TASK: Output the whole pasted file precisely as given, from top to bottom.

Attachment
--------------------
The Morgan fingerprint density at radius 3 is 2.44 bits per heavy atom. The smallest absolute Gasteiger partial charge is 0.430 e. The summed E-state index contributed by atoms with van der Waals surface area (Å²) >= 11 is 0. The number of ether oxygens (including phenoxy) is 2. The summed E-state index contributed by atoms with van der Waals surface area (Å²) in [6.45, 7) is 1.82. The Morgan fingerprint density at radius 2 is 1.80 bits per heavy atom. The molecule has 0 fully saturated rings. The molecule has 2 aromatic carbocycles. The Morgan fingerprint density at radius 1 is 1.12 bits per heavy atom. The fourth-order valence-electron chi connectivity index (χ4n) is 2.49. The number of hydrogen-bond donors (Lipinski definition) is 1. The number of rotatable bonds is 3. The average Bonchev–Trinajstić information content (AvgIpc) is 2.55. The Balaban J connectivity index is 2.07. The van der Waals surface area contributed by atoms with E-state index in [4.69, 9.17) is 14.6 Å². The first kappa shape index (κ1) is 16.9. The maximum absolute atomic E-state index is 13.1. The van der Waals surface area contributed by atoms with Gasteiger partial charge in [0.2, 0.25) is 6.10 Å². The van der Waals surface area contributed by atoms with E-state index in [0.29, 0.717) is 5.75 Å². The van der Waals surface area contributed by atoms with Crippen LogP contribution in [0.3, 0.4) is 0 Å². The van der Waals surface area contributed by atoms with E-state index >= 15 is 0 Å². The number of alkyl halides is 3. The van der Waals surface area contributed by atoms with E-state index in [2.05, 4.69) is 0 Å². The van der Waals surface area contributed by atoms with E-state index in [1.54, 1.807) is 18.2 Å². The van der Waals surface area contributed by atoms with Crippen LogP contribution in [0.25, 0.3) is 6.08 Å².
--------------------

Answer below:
The Morgan fingerprint density at radius 3 is 2.44 bits per heavy atom. The smallest absolute Gasteiger partial charge is 0.430 e. The summed E-state index contributed by atoms with van der Waals surface area (Å²) >= 11 is 0. The number of ether oxygens (including phenoxy) is 2. The summed E-state index contributed by atoms with van der Waals surface area (Å²) in [6.45, 7) is 1.82. The Morgan fingerprint density at radius 2 is 1.80 bits per heavy atom. The molecule has 0 fully saturated rings. The molecule has 2 aromatic carbocycles. The Morgan fingerprint density at radius 1 is 1.12 bits per heavy atom. The fourth-order valence-electron chi connectivity index (χ4n) is 2.49. The number of hydrogen-bond donors (Lipinski definition) is 1. The number of rotatable bonds is 3. The average Bonchev–Trinajstić information content (AvgIpc) is 2.55. The Balaban J connectivity index is 2.07. The van der Waals surface area contributed by atoms with E-state index in [4.69, 9.17) is 14.6 Å². The first kappa shape index (κ1) is 16.9. The maximum absolute atomic E-state index is 13.1. The van der Waals surface area contributed by atoms with Gasteiger partial charge in [0.2, 0.25) is 6.10 Å². The van der Waals surface area contributed by atoms with E-state index in [0.29, 0.717) is 5.75 Å². The van der Waals surface area contributed by atoms with Crippen LogP contribution in [0.3, 0.4) is 0 Å². The van der Waals surface area contributed by atoms with E-state index >= 15 is 0 Å². The number of alkyl halides is 3. The van der Waals surface area contributed by atoms with E-state index in [2.05, 4.69) is 0 Å². The van der Waals surface area contributed by atoms with E-state index in [1.54, 1.807) is 18.2 Å². The van der Waals surface area contributed by atoms with Crippen LogP contribution in [0.25, 0.3) is 6.08 Å².